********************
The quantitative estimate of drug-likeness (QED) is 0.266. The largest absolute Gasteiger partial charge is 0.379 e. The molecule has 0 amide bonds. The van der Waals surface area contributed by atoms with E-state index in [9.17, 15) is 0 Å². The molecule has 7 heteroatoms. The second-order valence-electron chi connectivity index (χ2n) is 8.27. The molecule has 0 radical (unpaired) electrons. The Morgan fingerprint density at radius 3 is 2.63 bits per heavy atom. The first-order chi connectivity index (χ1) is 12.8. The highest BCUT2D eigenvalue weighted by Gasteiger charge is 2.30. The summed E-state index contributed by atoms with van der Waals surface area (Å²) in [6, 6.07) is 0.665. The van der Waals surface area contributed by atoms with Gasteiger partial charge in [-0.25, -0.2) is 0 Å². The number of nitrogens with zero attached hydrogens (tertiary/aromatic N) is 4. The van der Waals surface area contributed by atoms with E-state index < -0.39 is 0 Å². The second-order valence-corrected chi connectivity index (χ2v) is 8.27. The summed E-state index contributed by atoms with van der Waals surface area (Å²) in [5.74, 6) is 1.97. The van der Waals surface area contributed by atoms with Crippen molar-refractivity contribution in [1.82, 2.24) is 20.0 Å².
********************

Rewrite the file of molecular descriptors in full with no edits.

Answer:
The quantitative estimate of drug-likeness (QED) is 0.266. The largest absolute Gasteiger partial charge is 0.379 e. The molecule has 0 amide bonds. The van der Waals surface area contributed by atoms with E-state index in [9.17, 15) is 0 Å². The molecule has 7 heteroatoms. The second-order valence-electron chi connectivity index (χ2n) is 8.27. The molecule has 0 radical (unpaired) electrons. The Morgan fingerprint density at radius 3 is 2.63 bits per heavy atom. The first-order chi connectivity index (χ1) is 12.8. The highest BCUT2D eigenvalue weighted by Gasteiger charge is 2.30. The summed E-state index contributed by atoms with van der Waals surface area (Å²) in [6, 6.07) is 0.665. The van der Waals surface area contributed by atoms with Gasteiger partial charge in [-0.25, -0.2) is 0 Å². The number of nitrogens with zero attached hydrogens (tertiary/aromatic N) is 4. The van der Waals surface area contributed by atoms with E-state index < -0.39 is 0 Å². The second-order valence-corrected chi connectivity index (χ2v) is 8.27. The summed E-state index contributed by atoms with van der Waals surface area (Å²) in [5.74, 6) is 1.97. The van der Waals surface area contributed by atoms with Crippen molar-refractivity contribution in [1.82, 2.24) is 20.0 Å².